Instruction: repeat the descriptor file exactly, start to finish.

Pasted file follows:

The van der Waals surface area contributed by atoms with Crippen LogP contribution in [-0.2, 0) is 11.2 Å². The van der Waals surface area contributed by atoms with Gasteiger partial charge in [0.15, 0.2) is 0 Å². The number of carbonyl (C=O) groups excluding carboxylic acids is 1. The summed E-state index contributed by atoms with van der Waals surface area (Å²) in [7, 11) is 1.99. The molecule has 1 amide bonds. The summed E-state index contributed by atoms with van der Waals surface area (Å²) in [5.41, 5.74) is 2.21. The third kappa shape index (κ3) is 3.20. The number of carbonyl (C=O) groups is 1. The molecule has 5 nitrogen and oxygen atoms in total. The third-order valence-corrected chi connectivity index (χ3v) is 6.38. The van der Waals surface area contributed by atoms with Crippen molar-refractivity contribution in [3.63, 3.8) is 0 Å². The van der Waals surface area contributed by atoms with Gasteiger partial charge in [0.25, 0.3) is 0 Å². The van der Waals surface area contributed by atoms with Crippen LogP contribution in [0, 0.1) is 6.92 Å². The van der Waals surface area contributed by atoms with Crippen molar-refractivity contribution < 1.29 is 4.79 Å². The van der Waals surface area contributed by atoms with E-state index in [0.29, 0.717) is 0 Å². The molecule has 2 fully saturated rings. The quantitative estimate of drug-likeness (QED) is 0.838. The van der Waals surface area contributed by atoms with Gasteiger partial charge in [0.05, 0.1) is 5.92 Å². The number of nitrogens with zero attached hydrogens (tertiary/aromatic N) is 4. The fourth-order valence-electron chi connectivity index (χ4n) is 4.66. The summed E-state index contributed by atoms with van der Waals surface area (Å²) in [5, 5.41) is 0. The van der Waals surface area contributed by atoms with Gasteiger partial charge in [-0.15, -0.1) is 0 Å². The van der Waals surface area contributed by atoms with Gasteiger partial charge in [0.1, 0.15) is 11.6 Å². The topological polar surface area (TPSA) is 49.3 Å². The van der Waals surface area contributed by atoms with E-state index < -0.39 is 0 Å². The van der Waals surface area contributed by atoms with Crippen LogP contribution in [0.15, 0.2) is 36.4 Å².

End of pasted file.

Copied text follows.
The van der Waals surface area contributed by atoms with Crippen LogP contribution in [-0.2, 0) is 11.2 Å². The van der Waals surface area contributed by atoms with Gasteiger partial charge in [0.15, 0.2) is 0 Å². The number of carbonyl (C=O) groups excluding carboxylic acids is 1. The summed E-state index contributed by atoms with van der Waals surface area (Å²) in [7, 11) is 1.99. The molecule has 1 amide bonds. The summed E-state index contributed by atoms with van der Waals surface area (Å²) in [5.41, 5.74) is 2.21. The third kappa shape index (κ3) is 3.20. The number of carbonyl (C=O) groups is 1. The molecule has 5 nitrogen and oxygen atoms in total. The third-order valence-corrected chi connectivity index (χ3v) is 6.38. The van der Waals surface area contributed by atoms with Crippen molar-refractivity contribution in [3.63, 3.8) is 0 Å². The van der Waals surface area contributed by atoms with Gasteiger partial charge in [0.25, 0.3) is 0 Å². The van der Waals surface area contributed by atoms with Crippen LogP contribution in [0, 0.1) is 6.92 Å². The van der Waals surface area contributed by atoms with Crippen molar-refractivity contribution < 1.29 is 4.79 Å². The van der Waals surface area contributed by atoms with E-state index in [0.29, 0.717) is 0 Å². The molecule has 2 fully saturated rings. The quantitative estimate of drug-likeness (QED) is 0.838. The van der Waals surface area contributed by atoms with Gasteiger partial charge in [0.05, 0.1) is 5.92 Å². The number of nitrogens with zero attached hydrogens (tertiary/aromatic N) is 4. The fourth-order valence-electron chi connectivity index (χ4n) is 4.66. The summed E-state index contributed by atoms with van der Waals surface area (Å²) in [5, 5.41) is 0. The van der Waals surface area contributed by atoms with Gasteiger partial charge in [-0.15, -0.1) is 0 Å². The van der Waals surface area contributed by atoms with Gasteiger partial charge in [0.1, 0.15) is 11.6 Å². The topological polar surface area (TPSA) is 49.3 Å². The van der Waals surface area contributed by atoms with E-state index < -0.39 is 0 Å². The van der Waals surface area contributed by atoms with Crippen LogP contribution in [0.15, 0.2) is 36.4 Å².